• Reliability. When it comes to reliability, landline service has a slight edge over a VoIP system. A traditional phone line is not powered the same way as electricity is. Hence, when there is power outage or interruption, businesses will still have access to their landline services to make or receive calls. On the other hand, with a VoIP service, in an event of a power outage or an interruption on the Internet connection, businesses will not be able to make or receive calls. The great news is that VoIP continues to improve their offerings and the small gap between the landline and VoIP in terms of reliability is closing. This is because many service providers are offering options to automatically send incoming calls to a designated backup number, such as smartphones. In this way, businesses can make use of their smartphones in the event that the Internet or electricity goes down.
  • Cost-savings. Using a VoIP system is more affordable compared to a traditional landline service because the messages and calls are sent and received as Internet data whereas a PSTN required a dedicated line that runs over old copper lines to get the call to its destination. Although both VoIP and a landline offer unlimited domestic calling as a standard service, when it comes to international calling a VoIP system can offer lower rates by introducing the use of free on-network calling and virtual numbers (commonly known as direct inward dialing or DID). International VoIP calls are relatively cheaper than international calls from a traditional phone service because the virtual numbers are programmed to route incoming calls to a preset telephone number. As a result, businesses can create a local presence anywhere and once an employee makes and/or receives long distance calls, the caller will be charged a local call rate because the virtual number remains intact regardless of the location.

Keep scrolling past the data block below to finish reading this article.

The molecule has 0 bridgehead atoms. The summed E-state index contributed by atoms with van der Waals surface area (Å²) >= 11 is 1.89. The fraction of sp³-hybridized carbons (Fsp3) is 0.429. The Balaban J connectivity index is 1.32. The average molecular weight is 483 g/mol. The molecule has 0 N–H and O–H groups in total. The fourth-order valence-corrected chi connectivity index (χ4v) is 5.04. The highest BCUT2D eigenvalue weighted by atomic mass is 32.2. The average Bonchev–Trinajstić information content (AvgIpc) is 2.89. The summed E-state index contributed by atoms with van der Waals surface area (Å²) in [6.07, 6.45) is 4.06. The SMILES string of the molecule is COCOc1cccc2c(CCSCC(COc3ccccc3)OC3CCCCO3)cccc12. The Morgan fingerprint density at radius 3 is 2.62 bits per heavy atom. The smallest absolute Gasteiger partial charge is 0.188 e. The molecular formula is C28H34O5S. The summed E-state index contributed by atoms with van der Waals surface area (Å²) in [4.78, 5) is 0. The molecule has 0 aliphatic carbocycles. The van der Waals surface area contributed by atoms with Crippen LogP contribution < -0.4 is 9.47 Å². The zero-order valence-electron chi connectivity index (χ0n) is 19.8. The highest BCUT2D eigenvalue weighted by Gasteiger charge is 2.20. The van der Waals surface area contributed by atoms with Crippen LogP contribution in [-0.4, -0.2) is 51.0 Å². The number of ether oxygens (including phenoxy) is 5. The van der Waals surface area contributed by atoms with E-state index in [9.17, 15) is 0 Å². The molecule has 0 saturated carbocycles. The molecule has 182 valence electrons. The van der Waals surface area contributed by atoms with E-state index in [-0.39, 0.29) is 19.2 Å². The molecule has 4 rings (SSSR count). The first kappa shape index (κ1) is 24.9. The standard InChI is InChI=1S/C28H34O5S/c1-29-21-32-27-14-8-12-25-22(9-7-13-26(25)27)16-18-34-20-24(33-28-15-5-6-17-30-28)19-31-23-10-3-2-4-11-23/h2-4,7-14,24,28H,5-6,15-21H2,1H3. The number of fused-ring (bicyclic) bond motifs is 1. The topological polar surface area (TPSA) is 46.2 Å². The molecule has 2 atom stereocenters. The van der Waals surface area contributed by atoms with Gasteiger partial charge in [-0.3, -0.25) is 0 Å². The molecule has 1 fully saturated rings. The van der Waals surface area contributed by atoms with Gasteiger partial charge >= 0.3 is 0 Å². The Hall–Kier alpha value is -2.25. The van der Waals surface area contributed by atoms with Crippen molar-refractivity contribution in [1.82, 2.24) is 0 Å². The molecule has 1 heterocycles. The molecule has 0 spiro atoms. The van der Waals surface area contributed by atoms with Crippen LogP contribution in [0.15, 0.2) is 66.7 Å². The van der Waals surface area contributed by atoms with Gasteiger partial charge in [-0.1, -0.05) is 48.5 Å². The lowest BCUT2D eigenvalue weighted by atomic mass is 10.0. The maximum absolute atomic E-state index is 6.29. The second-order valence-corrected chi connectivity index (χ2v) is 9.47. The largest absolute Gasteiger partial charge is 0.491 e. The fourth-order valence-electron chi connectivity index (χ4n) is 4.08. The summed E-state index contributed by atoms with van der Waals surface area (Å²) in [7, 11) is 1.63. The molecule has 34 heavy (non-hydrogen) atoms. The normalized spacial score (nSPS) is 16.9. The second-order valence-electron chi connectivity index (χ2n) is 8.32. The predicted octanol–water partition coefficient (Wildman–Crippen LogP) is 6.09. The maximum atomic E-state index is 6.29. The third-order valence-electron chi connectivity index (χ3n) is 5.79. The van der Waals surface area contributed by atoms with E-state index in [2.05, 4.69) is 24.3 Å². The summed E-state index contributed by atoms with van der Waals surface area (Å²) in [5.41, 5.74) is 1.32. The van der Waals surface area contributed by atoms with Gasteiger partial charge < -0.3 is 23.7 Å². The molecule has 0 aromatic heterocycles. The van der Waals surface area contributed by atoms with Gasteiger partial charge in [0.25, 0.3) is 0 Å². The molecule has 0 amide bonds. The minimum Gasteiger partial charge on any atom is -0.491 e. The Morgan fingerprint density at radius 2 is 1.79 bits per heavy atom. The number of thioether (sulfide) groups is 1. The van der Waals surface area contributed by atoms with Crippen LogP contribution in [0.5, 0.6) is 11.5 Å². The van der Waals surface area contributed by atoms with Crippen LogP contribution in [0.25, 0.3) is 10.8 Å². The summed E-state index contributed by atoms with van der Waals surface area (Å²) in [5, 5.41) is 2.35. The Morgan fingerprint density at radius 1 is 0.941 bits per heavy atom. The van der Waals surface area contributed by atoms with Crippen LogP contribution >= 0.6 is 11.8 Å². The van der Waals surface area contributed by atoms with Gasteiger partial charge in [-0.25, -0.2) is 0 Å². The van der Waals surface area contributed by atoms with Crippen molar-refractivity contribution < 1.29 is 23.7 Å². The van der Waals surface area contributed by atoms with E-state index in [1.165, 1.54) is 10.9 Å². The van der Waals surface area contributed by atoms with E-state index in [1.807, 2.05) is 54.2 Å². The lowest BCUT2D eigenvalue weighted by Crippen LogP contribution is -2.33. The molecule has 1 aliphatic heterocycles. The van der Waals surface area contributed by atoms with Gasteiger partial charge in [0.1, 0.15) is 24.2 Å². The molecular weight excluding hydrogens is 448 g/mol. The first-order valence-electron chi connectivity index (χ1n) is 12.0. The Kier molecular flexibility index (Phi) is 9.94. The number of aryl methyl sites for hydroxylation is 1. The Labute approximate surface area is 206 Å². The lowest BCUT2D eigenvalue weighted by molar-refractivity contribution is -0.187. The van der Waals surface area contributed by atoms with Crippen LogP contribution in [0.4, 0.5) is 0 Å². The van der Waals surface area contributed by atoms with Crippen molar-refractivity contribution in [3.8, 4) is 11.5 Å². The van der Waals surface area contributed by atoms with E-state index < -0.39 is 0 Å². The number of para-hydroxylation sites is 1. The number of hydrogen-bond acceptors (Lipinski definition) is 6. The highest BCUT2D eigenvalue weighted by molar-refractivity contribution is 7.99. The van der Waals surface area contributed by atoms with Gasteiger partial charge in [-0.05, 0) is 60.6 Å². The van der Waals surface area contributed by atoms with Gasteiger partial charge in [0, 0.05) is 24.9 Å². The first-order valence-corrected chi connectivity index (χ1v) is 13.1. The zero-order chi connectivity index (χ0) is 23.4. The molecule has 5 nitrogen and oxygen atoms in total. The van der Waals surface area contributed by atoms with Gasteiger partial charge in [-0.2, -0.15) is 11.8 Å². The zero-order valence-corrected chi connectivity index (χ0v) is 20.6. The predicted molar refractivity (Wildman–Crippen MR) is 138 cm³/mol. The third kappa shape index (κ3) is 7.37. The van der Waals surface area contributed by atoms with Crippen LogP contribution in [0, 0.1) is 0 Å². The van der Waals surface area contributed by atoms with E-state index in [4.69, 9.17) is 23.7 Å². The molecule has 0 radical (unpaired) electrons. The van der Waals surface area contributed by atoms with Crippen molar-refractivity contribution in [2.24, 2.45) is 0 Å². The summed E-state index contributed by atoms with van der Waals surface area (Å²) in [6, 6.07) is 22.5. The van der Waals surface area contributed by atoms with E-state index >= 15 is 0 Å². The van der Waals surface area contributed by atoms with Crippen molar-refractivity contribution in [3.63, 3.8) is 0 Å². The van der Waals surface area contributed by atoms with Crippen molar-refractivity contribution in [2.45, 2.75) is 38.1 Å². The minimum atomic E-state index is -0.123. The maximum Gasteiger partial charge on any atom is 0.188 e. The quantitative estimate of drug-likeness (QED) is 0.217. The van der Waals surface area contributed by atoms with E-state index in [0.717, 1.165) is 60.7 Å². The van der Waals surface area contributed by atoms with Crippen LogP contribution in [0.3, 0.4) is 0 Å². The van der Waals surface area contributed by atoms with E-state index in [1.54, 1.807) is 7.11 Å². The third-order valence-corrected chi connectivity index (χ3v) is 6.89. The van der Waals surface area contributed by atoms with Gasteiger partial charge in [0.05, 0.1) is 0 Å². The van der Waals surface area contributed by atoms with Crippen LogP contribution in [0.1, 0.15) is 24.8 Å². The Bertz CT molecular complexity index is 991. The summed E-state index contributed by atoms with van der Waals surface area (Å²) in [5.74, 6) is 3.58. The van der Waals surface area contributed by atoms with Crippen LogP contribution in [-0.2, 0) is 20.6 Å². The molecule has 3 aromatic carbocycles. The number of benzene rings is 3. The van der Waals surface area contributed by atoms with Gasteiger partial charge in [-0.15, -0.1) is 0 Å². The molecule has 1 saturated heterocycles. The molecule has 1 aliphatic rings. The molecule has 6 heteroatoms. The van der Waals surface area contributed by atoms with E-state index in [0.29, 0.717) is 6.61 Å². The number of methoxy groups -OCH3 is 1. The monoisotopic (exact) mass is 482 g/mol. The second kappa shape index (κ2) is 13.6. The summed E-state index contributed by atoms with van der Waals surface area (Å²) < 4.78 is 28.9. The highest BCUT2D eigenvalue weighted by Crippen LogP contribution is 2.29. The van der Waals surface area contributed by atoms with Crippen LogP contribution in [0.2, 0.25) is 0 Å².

• Scalability. The scalable nature of VoIP allows businesses to add or remove as many phone lines or extensions to their existing system. It also has the capability to reduce or increase the number of users and pay for what they need instead of paying for a certain capacity. On the other hand, with a traditional landline phone system, businesses need to choose between an individual phone line or an in-house PBX system. Because a landline system has limited number of lines, adding more means installing and upgrading the company’s hardware, which can be expensive.

Bottom Line

VoIP has a strong edge over a traditional landline when it comes to scalability, convenience, cost-savings, and versatility. As the world continues to embrace digital transformation, VoIP is fast becoming an excellent choice for organizations wanting to have a feature-rich and flexible phone solution that has the capability to improve business efficiency and enhance employee productivity while cutting costs.